Thursday, September 2, 2010

Evening Brown

Melanitis leda
My husband is a remarkable man. This butterfly flew across (or perhaps was blown, by the blustery August wind) in front of his car as he headed out the other morning. He stopped the car, ran into the house for his camera, headed out again, AND FOUND THE BUTTERFLY!
As those who have hunted this elusive creature know well, it is easy to see, on the wing when the bright russet of the wingtops is revealed, but can seem to disappear like magic as soon as it lands, even if you have had your eyes on it all the time.
This poor fellow was decidedly sad and battered. Below is a picture of a brand-new and beautiful one, taken a few years ago at Carnarvon Gorge.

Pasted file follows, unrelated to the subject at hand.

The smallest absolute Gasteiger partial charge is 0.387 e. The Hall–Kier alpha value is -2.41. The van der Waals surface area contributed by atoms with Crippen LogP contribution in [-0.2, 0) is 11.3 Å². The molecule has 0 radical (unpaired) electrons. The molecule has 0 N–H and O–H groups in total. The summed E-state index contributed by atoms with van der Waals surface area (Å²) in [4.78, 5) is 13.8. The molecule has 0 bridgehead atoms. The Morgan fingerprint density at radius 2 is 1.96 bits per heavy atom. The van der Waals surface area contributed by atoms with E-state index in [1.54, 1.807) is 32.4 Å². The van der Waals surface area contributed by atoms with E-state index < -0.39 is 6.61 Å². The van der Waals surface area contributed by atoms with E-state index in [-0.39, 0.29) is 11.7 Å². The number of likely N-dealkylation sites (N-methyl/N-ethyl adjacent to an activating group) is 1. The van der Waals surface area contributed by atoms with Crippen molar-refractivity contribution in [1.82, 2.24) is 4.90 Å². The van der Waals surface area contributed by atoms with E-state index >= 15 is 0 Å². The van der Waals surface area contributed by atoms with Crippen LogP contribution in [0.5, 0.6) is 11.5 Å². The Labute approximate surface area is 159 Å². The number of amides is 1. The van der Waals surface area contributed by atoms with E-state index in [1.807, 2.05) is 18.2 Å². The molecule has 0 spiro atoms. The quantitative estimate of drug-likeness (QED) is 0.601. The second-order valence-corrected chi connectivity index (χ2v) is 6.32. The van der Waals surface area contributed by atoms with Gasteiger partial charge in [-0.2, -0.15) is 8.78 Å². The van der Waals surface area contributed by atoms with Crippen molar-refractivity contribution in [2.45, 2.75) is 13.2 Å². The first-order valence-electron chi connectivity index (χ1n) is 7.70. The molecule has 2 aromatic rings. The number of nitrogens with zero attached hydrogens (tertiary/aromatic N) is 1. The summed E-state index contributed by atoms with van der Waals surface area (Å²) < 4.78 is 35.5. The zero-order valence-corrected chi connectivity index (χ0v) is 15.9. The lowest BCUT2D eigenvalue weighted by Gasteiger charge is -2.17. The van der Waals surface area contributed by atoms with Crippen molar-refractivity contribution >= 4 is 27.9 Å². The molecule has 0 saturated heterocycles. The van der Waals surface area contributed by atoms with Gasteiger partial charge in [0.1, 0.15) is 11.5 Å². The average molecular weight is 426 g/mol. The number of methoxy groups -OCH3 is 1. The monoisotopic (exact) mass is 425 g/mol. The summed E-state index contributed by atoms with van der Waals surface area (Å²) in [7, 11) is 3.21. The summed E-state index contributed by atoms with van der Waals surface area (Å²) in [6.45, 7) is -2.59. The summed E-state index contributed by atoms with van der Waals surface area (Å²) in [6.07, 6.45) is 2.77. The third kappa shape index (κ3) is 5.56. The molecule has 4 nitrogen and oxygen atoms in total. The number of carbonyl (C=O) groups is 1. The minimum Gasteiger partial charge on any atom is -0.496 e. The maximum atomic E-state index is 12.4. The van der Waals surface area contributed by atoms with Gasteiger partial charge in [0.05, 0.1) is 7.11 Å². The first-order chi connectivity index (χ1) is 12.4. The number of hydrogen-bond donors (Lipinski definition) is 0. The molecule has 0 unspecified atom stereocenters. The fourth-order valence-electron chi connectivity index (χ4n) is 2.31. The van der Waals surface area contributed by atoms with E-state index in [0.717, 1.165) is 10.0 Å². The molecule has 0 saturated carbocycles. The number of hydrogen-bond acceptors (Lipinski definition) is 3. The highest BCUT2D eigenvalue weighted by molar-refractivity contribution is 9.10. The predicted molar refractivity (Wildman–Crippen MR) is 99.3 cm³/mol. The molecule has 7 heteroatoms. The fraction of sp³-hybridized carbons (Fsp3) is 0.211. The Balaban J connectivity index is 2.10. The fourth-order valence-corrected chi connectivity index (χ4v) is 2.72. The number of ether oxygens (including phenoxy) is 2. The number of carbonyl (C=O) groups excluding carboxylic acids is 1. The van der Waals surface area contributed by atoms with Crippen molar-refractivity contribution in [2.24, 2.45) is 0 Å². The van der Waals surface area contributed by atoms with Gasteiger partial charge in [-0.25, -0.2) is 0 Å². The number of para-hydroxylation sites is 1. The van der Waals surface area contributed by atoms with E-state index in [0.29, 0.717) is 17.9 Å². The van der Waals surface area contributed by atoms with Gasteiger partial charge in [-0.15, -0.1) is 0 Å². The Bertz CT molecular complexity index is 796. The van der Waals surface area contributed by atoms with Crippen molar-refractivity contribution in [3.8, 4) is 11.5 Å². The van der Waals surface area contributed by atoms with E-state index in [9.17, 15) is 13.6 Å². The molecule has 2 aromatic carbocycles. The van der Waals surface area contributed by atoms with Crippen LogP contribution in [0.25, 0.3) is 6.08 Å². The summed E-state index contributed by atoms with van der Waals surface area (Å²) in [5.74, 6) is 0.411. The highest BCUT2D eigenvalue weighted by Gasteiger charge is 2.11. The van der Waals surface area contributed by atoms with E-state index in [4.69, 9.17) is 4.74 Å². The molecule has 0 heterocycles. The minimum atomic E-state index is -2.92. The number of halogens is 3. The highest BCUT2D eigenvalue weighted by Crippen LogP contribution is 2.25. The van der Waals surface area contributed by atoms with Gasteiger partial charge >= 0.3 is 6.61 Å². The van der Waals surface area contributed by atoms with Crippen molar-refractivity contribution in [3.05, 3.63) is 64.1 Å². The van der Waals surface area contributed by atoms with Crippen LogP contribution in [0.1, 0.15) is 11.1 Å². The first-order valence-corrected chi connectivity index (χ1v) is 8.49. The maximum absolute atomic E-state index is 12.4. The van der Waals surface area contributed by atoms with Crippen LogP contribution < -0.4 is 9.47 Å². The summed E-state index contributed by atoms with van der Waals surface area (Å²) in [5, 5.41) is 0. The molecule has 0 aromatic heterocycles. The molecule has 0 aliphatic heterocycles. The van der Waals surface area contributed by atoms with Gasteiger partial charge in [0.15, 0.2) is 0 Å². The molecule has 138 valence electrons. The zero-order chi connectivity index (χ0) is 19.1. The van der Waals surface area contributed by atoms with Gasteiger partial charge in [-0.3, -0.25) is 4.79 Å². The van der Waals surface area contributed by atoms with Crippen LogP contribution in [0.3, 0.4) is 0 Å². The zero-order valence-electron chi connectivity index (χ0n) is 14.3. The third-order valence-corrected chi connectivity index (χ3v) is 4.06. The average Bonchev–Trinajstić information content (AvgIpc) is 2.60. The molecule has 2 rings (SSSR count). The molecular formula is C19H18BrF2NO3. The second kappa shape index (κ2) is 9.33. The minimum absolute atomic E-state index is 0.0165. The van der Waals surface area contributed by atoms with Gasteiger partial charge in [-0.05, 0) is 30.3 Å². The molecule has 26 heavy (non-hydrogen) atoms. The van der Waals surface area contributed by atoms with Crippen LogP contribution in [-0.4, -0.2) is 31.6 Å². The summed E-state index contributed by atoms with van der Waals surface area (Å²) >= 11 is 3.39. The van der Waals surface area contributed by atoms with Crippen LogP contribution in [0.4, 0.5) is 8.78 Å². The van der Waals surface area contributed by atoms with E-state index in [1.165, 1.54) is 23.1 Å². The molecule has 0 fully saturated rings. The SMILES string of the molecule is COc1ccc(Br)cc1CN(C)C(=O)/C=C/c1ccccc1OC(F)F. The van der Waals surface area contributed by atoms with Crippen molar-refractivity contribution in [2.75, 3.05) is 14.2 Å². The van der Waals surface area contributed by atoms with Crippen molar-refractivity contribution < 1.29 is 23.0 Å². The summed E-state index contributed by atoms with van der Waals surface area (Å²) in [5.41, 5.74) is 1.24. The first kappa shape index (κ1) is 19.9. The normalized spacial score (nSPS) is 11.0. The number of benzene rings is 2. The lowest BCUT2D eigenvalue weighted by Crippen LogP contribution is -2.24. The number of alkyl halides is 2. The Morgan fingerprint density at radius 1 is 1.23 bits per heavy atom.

We have never seen one at our place before, and think this one was lost and far from home.
Evening browns are secretive shade-lovers, usually seen flying low down in rainforest or scrub. The caterpillars are reared on native grasses, so for success this butterfly needs to have both environments close together.
Evening browns were probably once common in and around the area now covered by Toowoomba and its suburbs, and can still be found in the Murphy’s creek area. Here at the top of the Range, development has largely destroyed the environment it needs to live and breed.

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